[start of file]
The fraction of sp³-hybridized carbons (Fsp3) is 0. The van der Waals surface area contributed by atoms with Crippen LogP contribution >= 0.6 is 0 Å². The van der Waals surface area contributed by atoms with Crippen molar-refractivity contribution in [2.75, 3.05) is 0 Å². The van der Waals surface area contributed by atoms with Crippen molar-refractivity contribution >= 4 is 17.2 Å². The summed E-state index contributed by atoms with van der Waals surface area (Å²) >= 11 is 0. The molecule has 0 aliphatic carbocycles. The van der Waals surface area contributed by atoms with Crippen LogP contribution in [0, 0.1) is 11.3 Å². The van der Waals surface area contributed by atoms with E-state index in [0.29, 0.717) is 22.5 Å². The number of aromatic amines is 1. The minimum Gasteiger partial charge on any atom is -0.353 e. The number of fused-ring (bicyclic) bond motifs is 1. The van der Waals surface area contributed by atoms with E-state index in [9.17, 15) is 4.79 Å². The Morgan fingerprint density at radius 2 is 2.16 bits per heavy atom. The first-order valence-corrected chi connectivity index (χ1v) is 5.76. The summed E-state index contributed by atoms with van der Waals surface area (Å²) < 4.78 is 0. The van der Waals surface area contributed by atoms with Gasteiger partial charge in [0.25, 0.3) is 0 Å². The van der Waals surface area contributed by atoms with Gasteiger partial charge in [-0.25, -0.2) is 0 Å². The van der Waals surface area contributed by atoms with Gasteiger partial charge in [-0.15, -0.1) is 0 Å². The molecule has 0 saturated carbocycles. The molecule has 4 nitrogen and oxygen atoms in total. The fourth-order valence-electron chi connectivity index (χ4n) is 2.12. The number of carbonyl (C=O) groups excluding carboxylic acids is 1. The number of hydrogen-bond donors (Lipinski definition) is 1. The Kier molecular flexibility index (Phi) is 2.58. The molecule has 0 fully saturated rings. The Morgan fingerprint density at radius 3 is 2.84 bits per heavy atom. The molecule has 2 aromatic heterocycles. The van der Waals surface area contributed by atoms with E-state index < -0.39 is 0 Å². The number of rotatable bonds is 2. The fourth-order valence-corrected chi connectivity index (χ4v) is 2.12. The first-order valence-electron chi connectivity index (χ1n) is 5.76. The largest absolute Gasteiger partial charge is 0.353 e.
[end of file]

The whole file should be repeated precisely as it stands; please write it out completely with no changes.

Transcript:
The fraction of sp³-hybridized carbons (Fsp3) is 0. The van der Waals surface area contributed by atoms with Crippen LogP contribution >= 0.6 is 0 Å². The van der Waals surface area contributed by atoms with Crippen molar-refractivity contribution in [2.75, 3.05) is 0 Å². The van der Waals surface area contributed by atoms with Crippen molar-refractivity contribution >= 4 is 17.2 Å². The summed E-state index contributed by atoms with van der Waals surface area (Å²) >= 11 is 0. The molecule has 0 aliphatic carbocycles. The van der Waals surface area contributed by atoms with Crippen LogP contribution in [0, 0.1) is 11.3 Å². The van der Waals surface area contributed by atoms with E-state index in [0.29, 0.717) is 22.5 Å². The number of aromatic amines is 1. The minimum Gasteiger partial charge on any atom is -0.353 e. The number of fused-ring (bicyclic) bond motifs is 1. The van der Waals surface area contributed by atoms with E-state index in [9.17, 15) is 4.79 Å². The Morgan fingerprint density at radius 2 is 2.16 bits per heavy atom. The first-order valence-corrected chi connectivity index (χ1v) is 5.76. The summed E-state index contributed by atoms with van der Waals surface area (Å²) < 4.78 is 0. The van der Waals surface area contributed by atoms with Gasteiger partial charge in [0.25, 0.3) is 0 Å². The van der Waals surface area contributed by atoms with Gasteiger partial charge in [-0.25, -0.2) is 0 Å². The van der Waals surface area contributed by atoms with Gasteiger partial charge in [-0.15, -0.1) is 0 Å². The molecule has 0 saturated carbocycles. The molecule has 4 nitrogen and oxygen atoms in total. The fourth-order valence-electron chi connectivity index (χ4n) is 2.12. The number of carbonyl (C=O) groups excluding carboxylic acids is 1. The number of hydrogen-bond donors (Lipinski definition) is 1. The Kier molecular flexibility index (Phi) is 2.58. The molecule has 0 fully saturated rings. The Morgan fingerprint density at radius 3 is 2.84 bits per heavy atom. The molecule has 2 aromatic heterocycles. The van der Waals surface area contributed by atoms with E-state index < -0.39 is 0 Å². The number of rotatable bonds is 2. The fourth-order valence-corrected chi connectivity index (χ4v) is 2.12. The first-order valence-electron chi connectivity index (χ1n) is 5.76. The largest absolute Gasteiger partial charge is 0.353 e.